50 grassroots leaders join the global movement’s learning fellowship, selected from 1,400 applications in 89 countries
October 11, 2022 – Today GivingTuesday, the groundbreaking global generosity movement, announced the Starling Collective’s fourth and newest cohort– 50 grassroots activists, artists, organizers, and changemakers from around the world, who are transforming their communities through innovative approaches that spread generosity and tackle the most pressing issues.
The Starling Collective is a global fellowship that welcomes grassroots leaders into a learning community focused on movement building, peer support, and connection to GivingTuesday’s growing global network of movement leaders. Participants also receive microgrants to support leadership development or accelerate their on-the-ground work. The initiative was launched in 2020 to identify and support individuals pursuing innovative approaches to catalyzing generosity, empathy, equity, and justice.
This year’s cohort was selected from 1,400 applications submitted from 89 countries, and more than half of the applicants came from the Global South. Applications were reviewed by an international team of GivingTuesday regional directors, who evaluated the submissions on how their work addressed generosity, leadership, vision, ingenuity, scalability, diversity, and belonging. The Starling Collective’s global regional directors also serve as mentors to participants and aid in facilitating the program’s learning community.
Fifty applicants representing 34 countries and ranging from ages 14 to 56 were selected to participate in the six-month program, which provides a curriculum focusing on skills that are essential to movement building, including storytelling, mobilization, sustainability, and measurement. While the cohort includes a wide range of approaches and issue areas, these leaders all share a common passion for creating a positive impact in their communities.
This year’s Starlings include:
- Zahra Al Hilaly, a writer and advocate who is launching a first-of-its-kind advisory board comprised of young refugees and asylum seekers in Christmas Island to help influence and shape more equitable Australian policies.
- Pravneet Chadha, 14-year-old from the United States who is working to build a global network of youth philanthropists leading grassroots change movements.
- Desiree Natasha Duque Torres, a lawyer working to empower women in rural areas of Colombia to transform their communities and spread generosity with the support of a sisterhood network.
- Luis Enrique Durán Flores, a community organizer in Mexico developing a digital platform that helps people learn about the most pressing causes in their community and how to support them.
- Tande Elias, an advocate producing a docuseries featuring the stories of people who are blind or visually-impaired to raise awareness of much-needed improvements and resources in the education system for students with disabilities in South Sudan.
- Arpita Ghaidhane, an artist and facilitator building an open, inclusive, and supportive space for people from marginalized communities to co-create and share tools for self and community care in India.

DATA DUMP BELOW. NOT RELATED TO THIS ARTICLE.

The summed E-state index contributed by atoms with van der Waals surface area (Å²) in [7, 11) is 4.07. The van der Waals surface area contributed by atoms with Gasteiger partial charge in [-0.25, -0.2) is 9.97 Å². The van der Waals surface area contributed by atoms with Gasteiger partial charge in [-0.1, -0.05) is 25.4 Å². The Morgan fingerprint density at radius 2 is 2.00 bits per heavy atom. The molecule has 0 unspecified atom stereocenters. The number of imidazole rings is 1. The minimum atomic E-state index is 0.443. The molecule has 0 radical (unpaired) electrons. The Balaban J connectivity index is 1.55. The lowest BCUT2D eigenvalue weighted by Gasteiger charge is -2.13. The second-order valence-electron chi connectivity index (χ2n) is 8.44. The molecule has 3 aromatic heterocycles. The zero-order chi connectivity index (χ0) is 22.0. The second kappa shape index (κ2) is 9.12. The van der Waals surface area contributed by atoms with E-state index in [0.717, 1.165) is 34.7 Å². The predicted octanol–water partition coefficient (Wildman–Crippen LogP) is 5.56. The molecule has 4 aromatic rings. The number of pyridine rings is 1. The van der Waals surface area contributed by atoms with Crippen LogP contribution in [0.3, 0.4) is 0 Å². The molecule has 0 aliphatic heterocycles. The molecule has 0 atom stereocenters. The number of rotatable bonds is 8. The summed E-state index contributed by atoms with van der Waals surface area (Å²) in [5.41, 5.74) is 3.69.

- Regina Guzman Correa, a graduate student and education advocate catalyzing learning for students, their families, and their broader community in a rural village in Tanzania.
- Jehan Jardine, an entrepreneur from St. Lucia who has launched a skill sharing and time banking app that gives users access to learning and growth opportunities and aims to help people in the Caribbean identify sustainable sources of income and support local initiatives and marginalized communities.
- Lalaina Randriarimanana, a development worker and mental health advocate building a program to initiate conversations about mental health, reduce stigma, and normalize seeking support and prioritizing self-care, especially among changemakers and proximate networks in Madagascar.
- Cristina Simionescu, an education advocate building science education programs in Romania that teach children about local biodiversity and sustainability approaches and help grow their commitment to civic participation.
“Every person has the capacity to transform their community and create and inspire meaningful change, and each year when we meet thousands of passionate, innovative, and talented Starling Collective applicants from across the globe, we’re reminded of that,” said Asha Curran, CEO of GivingTuesday. “Each fellow in this year’s stellar Starling cohort brings a clear vision for creative, scalable strategies to meet needs in their communities and cause areas head on, and the ambition and dedication to make that vision a reality. We are thrilled that they’re joining the ever-expanding global generosity movement and the collaborative network of leaders powering it.”
Created in 2012 at New York’s 92nd Street Y and incubated in its Belfer Center for Innovation & Social Impact as a day to do good, GivingTuesday has grown into a year-round global generosity movement with a distributed network of entrepreneurial leaders who spearhead national movements in more than 85 countries and hundreds of community leaders who create initiatives to increase generosity at a local level. These leaders form a collaborative community that co-leads the movement, shaping new ideas, and driving change worldwide.
To learn more about the Starling Collective, visit givingtuesday.org/starling.